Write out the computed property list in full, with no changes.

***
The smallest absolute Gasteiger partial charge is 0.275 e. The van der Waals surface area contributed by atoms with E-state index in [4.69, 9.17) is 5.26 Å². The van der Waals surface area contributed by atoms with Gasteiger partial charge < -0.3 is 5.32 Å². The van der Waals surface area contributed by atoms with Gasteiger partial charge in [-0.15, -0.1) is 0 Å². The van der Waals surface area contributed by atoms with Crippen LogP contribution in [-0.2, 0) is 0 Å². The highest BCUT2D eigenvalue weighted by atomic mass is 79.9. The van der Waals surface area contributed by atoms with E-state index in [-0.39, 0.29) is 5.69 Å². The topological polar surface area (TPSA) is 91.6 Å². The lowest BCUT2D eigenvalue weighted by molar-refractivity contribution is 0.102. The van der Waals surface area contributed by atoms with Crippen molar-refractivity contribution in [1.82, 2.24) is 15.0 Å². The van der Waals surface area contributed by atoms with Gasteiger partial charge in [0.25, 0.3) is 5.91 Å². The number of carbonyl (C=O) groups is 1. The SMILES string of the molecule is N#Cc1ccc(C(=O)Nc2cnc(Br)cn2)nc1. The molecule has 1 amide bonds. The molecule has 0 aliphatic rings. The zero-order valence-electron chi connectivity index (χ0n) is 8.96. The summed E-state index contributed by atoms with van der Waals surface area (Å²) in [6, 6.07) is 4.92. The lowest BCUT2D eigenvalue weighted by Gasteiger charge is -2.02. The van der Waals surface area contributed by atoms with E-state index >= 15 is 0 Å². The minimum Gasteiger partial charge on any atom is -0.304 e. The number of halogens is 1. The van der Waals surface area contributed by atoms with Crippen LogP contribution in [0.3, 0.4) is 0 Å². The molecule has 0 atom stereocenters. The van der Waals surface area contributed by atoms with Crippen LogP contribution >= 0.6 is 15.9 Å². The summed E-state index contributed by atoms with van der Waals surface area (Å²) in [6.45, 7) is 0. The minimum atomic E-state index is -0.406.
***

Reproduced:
The smallest absolute Gasteiger partial charge is 0.275 e. The van der Waals surface area contributed by atoms with E-state index in [4.69, 9.17) is 5.26 Å². The van der Waals surface area contributed by atoms with Gasteiger partial charge < -0.3 is 5.32 Å². The van der Waals surface area contributed by atoms with Gasteiger partial charge in [-0.15, -0.1) is 0 Å². The van der Waals surface area contributed by atoms with Crippen LogP contribution in [-0.2, 0) is 0 Å². The highest BCUT2D eigenvalue weighted by atomic mass is 79.9. The van der Waals surface area contributed by atoms with E-state index in [-0.39, 0.29) is 5.69 Å². The topological polar surface area (TPSA) is 91.6 Å². The lowest BCUT2D eigenvalue weighted by molar-refractivity contribution is 0.102. The van der Waals surface area contributed by atoms with Crippen molar-refractivity contribution in [1.82, 2.24) is 15.0 Å². The van der Waals surface area contributed by atoms with Gasteiger partial charge in [0.25, 0.3) is 5.91 Å². The number of carbonyl (C=O) groups is 1. The SMILES string of the molecule is N#Cc1ccc(C(=O)Nc2cnc(Br)cn2)nc1. The molecule has 1 amide bonds. The molecule has 0 aliphatic rings. The zero-order valence-electron chi connectivity index (χ0n) is 8.96. The summed E-state index contributed by atoms with van der Waals surface area (Å²) in [6, 6.07) is 4.92. The lowest BCUT2D eigenvalue weighted by Gasteiger charge is -2.02. The van der Waals surface area contributed by atoms with E-state index >= 15 is 0 Å². The minimum Gasteiger partial charge on any atom is -0.304 e. The number of halogens is 1. The van der Waals surface area contributed by atoms with Crippen LogP contribution in [0.3, 0.4) is 0 Å². The molecule has 0 atom stereocenters. The van der Waals surface area contributed by atoms with Crippen LogP contribution >= 0.6 is 15.9 Å². The summed E-state index contributed by atoms with van der Waals surface area (Å²) in [6.45, 7) is 0. The minimum atomic E-state index is -0.406.